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Chapter 13

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Western University
Psychology 1000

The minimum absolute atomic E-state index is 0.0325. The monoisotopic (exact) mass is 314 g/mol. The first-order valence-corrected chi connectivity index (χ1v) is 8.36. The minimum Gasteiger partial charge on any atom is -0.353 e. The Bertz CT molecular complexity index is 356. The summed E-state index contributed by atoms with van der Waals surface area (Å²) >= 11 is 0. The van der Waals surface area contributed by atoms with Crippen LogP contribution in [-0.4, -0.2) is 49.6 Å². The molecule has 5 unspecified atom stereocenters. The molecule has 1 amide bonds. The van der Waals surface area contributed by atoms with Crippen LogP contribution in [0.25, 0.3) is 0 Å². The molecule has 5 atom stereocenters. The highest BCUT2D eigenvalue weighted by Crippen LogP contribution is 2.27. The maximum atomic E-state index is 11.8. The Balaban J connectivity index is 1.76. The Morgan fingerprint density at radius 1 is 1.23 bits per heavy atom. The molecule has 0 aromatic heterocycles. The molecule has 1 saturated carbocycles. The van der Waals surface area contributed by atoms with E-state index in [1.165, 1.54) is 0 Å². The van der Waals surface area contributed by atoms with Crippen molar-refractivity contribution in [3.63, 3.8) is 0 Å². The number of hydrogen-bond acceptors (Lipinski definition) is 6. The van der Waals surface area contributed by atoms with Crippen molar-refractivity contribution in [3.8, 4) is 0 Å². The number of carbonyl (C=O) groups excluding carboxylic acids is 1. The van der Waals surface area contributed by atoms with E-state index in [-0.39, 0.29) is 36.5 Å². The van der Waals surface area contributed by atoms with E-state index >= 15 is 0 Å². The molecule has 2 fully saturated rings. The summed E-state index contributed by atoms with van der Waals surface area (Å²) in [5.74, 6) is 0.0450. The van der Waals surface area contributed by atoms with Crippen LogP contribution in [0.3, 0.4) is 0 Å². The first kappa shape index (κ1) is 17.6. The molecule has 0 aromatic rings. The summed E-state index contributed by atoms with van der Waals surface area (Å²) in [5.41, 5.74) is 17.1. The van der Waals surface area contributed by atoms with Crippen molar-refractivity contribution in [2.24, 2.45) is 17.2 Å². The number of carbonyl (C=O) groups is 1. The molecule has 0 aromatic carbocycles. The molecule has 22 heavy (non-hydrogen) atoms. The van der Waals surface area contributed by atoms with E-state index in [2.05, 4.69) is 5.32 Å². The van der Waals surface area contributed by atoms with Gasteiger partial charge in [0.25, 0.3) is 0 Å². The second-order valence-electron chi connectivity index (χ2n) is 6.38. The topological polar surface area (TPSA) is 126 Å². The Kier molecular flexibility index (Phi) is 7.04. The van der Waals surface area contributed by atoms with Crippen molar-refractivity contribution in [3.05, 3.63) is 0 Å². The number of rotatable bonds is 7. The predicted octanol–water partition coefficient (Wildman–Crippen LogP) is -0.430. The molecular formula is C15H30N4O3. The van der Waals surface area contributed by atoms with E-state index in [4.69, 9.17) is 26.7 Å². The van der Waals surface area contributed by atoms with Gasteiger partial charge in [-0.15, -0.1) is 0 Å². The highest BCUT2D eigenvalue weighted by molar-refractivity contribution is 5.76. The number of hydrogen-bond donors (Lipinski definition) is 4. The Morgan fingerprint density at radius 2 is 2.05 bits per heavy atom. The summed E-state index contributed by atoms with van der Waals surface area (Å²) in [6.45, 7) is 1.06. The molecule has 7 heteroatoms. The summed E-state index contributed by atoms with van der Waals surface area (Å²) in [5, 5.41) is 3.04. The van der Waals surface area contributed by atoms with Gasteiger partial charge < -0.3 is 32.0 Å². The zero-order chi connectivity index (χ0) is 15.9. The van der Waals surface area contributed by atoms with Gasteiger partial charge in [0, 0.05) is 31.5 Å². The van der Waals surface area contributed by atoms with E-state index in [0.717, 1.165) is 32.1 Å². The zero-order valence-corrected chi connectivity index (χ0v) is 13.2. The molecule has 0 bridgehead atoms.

CHAPTER 13: PSYCHOLOGICAL DISORDERS • 22% of ppl have a diagnosable mental disorder > HISTORICAL PERSPECTIVES The Demonological View: • The Chinese, Egyptian and Hebrews attributed deviance to the work of the devil • Ancient “treatment” based on notion that bizarre behaviour reflected an evil spirit’s attempt to escape the human body • Trephination: a sharp tool was used to chisel a hole in the skull in order to release spirits • Medieval Europe  Religious Dogma held that disturbed ppl were either possessed or had voluntarily made a pact with evil, such as “witches” Early Biological View: • 5 century BC: Hippocrates suggested mental illness is the same as physical disorders • People with disordered behaviour were sick not possessed by evil • Site of mental illness is the brain • general paresis: mental deterioration and bizarre behaviour caused by syphilis  first demonstration that a psychological disorder was linked to a physical sickness Psychological Perspectives: Psychodynamic • Freud: convinced that psychological disorders are caused by unresolved conflicts from childhood that make the person vulnerable • The inappropriate or extreme use of defense mechanisms such as repression result in maladaptive patterns of behaviour • Neuroses: (obsessions, phobias, depression )– no loss of contact with reality • Psychoses: when an unresolved conflict is so great that they withdraw from reality (schizophrenia) Behavioural • Disordered behaviours are learned responses that are learned through classical conditioning, operant conditioning, and modeling • Think about how environmental factors influence abnormal behaviour Cognitive • Emphasizes the important role of people’s thoughts and perceptions about themselves and the environment • Aaron Beck – identified maladaptive and self-defeating thought patterns are linked to a number of different disorders like depression and anxiety • Key to understanding may disorders is to isolate specific thought patterns and attitudes that underlie them Humanistic • Views abnormality as the result of environmental forces that frustrate or pervert people’s self-actualization tendencies and their search for meaning in life • If experience becomes incongruent with the self-concept that it arouses severe threat, a breakdown may occur Vulnerability-stress Model • Vulnerability-stress model: Everyone has some degree of vulnerability to developing a given psychological disorder • Vulnerability: predisposition  can be biologically based (brain/hormones), personality based (low self-esteem, pessimism, etc), or environmentally based (poverty, trauma) • Stressor: some recent or current event that requires a person to cope • both factors are combined to trigger the appearance of a disorder > DEFINING AND CLASSIFYING PSYCHOLOGICAL DISORDERS What is Abnormal? • Abnormality: a social construction affected by value judgments and political agenda • Drapetomania: an obsessive desire for freedom that drove slaves to try more than twice to escape • Self-defeating/ masochistic personality disorder: people who continually involve themselves in hurtful circumstances and relationships • Criteria that determine decisions about abnormality: “three Ds” o Distress to self or others o Dysfunctional for the individual or society o Deviance towards social norms • Abnormal behaviour: behaviour that is personally distressful, personally dysfunctional, and/or so culturally deviant that other ppl judge it to be inappropriate or maladaptive Diagnosing Psychological Disorders • classification systems have to meet standards of reliability and validity o reliability: clinicians using the system should show high levels of agreement in their diagnostic decisions o validity: diagnostic categories should accurately capture the essential features of the various disorders, and differentiate between them • Diagnostic and Statistical Manual of Mental Disorders, Fourth Edition (DSM-IV) • most widely used diagnostic classification system in North America • has more than 350 diagnostic categories • diagnostic information represented on five dimensions or axes that take the person and his or her life situation into account o Axis I: primary clinical symptoms o Axis II: long-standing personality or developmental disorders o Axis III: any relevant physical conditions (high blood-pressure) o Axis IV: intensity of environmental stressors in the person’s recent life o Axis V: person’s coping resources reflected in recent adaptive functioning Critical Issues in Diagnostic Labeling Social and Personal Implications • once a diagnostic label is attached to a person it becomes very easy to accept the label as an accurate description of the individual rather than the behaviour  affects how we interact with a person • expectations that accompany a label may result in a self-fulfilling prophecy in which expectations of a disorder become a reality Legal Consequences • law tries to take into account the mental status of individuals accused of crimes, based on: • Competency: refers to a defendant’s state of mind at the time of a judicial hearing. If judged to be too disturbed to understand the nature of the legal proceeding then they cannot stand trial • Insanity: a far more controversial issue, relates to the presumed state of mind of the defendant at the time of the crime  may be declared “not guilty by reason of insanity” if they are judged t have been so severely impaired during the commission of a crime that they lacked the capacity to understand what they did > ANXIETY DISORDERS • Anxiety disorders: when the frequency and intensity of anxiety responses are out of proportion to the situations that trigger them and interferes with everyday life • four components of anxiety response: 1. subjective-emotional: including feeling of tension and apprehension 2. cognitive component: including subjective feelings of apprehension a sense of impending danger, and inability to cope 3. physiological responses: increased heart rate and blood pressure, muscle tension, rapid breathing, dry mouth, diarrhea, etc. 4. behavioural responses: avoidance of certain situation, impaired performance… • anxiety disorders are the most prevalent of all psych disorders in NA  17.6% of pop. Phobic Disorders • Phobia: strong and irrational fears of certain objects or situations • Agoraphobia: fear of public open spaces • Social phobia: fear of being judged by others • Specific phobia: dogs, snakes, spiders, etc. • Phobias usually develop in childhood or adolescence Generalized Anxiety Disorder • Generalized anxiety disorder: a chronic state of “free-floating” anxiety that is not attached to specific situations or objects • May last for months on end with continuous symptoms of tension and apprehension, including mild emergency reactions such as sweating, and upset stomach • Must be present for 6 months for a formal diagnosis • Onset tends to occur in childhood and adolescence  5% of ppl between 15-45 Panic Disorder • Panic disorders: occur suddenly and unpredictably, usually without a specific stimulus, and are much more intense • Many ppl develop agoraphobia out of fear of having a panic attack in public • Usually occur in late adolescence or early adulthood  3.5% of pop. Obsessive Compulsive Disorder (OCD) • Obsessions: repetitive and unwelcome thoughts, images, or impulses that invade consciousness, uncontrollable by the person. • Compulsions: repetitive behavioural responses that can be resisted with much difficulty o are often responses to obsessive thoughts and work to reduce anxiety • Onset usually occurs in 20s  about 2.5% of pop Post-Traumatic Stress Disorder (PSTD) • Post-traumatic stress disorder: severe anxiety disorder that can occur in people who suffered a traumatic experience • Four common symptoms: 1. experience severe symptoms of anxiety, arousal, and distress that were not present prior to the trauma 2. the person relives the trauma recurrently in “flashbacks” in dreams and in fantasy 3. the person becomes numb to the world and avoids stimuli that serve as reminders 4. the individual experiences intense “survivor guilt” in instances where others were killed and the individual was spared Causal Factors in Anxiety Disorders Biological • autonomic nervous system overacts to perceived threat, creating high level of physiological arousal • heredity may cause overactivity of neurotransmitters involved in emotional responses o twin studies  heredity accounts for 50-60% of the variation in anxiety scores o identical twins have a 40% concordance rate (if one has it the other does too) • over-activity in the emotional systems in the right hemisphere (negative emotions) • GABA: inhibitory transmitter the reduces neural activity in the amygdale and other physically arousing areas o Low levels may cause ppl to have highly reactive nervous systems that quickly produce anxiety in response to stressors o Ppl who suffer from panic attacks had a 22% lower level of GABA • Biological preparedness: makes it easier for us to learn to fear certain stimuli of a “primal” nature such as snakes, spiders, storms, and heights Physiological Psychodynamic: • neurotic anxiety: Freud  occurs when unacceptable impulses threaten to overwhelm the ego’s defenses and explode into action • in phobic disorders, neurotic anxiety is displaced onto some external stimulus that has symbolic significance in relation to the underlying conflict • how the ego’s defense mechanisms deal with the anxiety determines the disorder • obsessions and compulsion are also a way of dealing with anxiety  a way of “taking back” or undoing one’s unacceptable urges (eg washing hands b/c of dirty sexual desire) Cognitive: • stress the role of maladaptive thought patterns and beliefs in anxiety disorders • anticipate the worst and feel powerless to cope • panic attacks are triggered by exaggerated misinterpretations of normal anxiety symptoms Learned Anxiety Response: • some fears come b/c of traumatic experiences that produce classically conditioned responses • can also be acquired through observational learning  some more predisposed to fear • if a behaviour such as a compulsion or phobia is successful in reducing anxiety, they are strengthened  does not allow for extinction to occur Sociocultural Factors • Culture-bound disorders: anxiety that only occurs in certain places o Koro  Southeast Asian anxiety  fear that the penis will retract back in to the abdomen and kill him o Taijin Kyofushu  Japanese  fear of offending someone by farting, blushing, or having an improper facial expression > MOOD (AFFECTIVE) DISORDERS Depression • Major depression: leaves them unable to function effectively in their lives • Dysthymia: less intense form of depression  less dramatic effects on personal and occupational functioning, but is a more chronic and long-lasting form of misery • Symptoms: o Emotional: report sadness, loneliness, lose capacity to experience pleasure o Cognitive: difficulty concentrating and making decisions, negative cognitions of self, world and future o Motivational: loss of interest, lack of drive, difficulty starting anything o Somatic: loss of appetite, lack of energy, sleep difficulty, weight loss/gain Bipolar Disorder • Depression (which is usually the dominant state) alternates with periods of mania • Mania: state of highly excited mood and behaviour that is quite the opposite of depression (mood is euphoric and cognitions grandiose) • no limits to what can be accomplished and ignore consequences of grandiose actions • behaviour is hyperactive  engages in frenzied activity • speech is often rapid or pressured • can go days without sleeping Prevalence and Course of Mood Disorders • 1 in 20 is depressed • 1 in 5 will be depressed at some point • on the rise in younger groups (15-19) • Similar among socio-economic groups, but there is a major sex difference in our culture (women are about twice as likely to suffer from depression) • Depression typically lasts 5-10 months when untreated • May never reoccur (half of all cases), may recover and then reoccur (40%), and some never recover (10%) Causal Factors in Mood Disorders Biological • Identical twins have a 67% concordance rate for clinical depression • Possibly linked to underactivity of neurotransmitters norepinephrine, dopamine, serotonin o Play important role in brain areas associated with rewards and pleasure  when activity decreases, we feel unhappy and lack motivation • bipolar disorder more genetically based  50% have a relative with it • manic disorders may stem from an overactivity, or increase of these neurotransmitters o lithium chloride used to calm manics down Monoamine Theory: - NE, Serotonin and Dopamine are monoamines - Use tricyclics and monoamine oxidase inhibitors (MAO) - MAOI inhibits the protein that neutralizes NE…leaving more in the synapse Psychological Personality based vulnerability: • Early traumatic loss triggers grieving and rage that becomes part of the individuals personality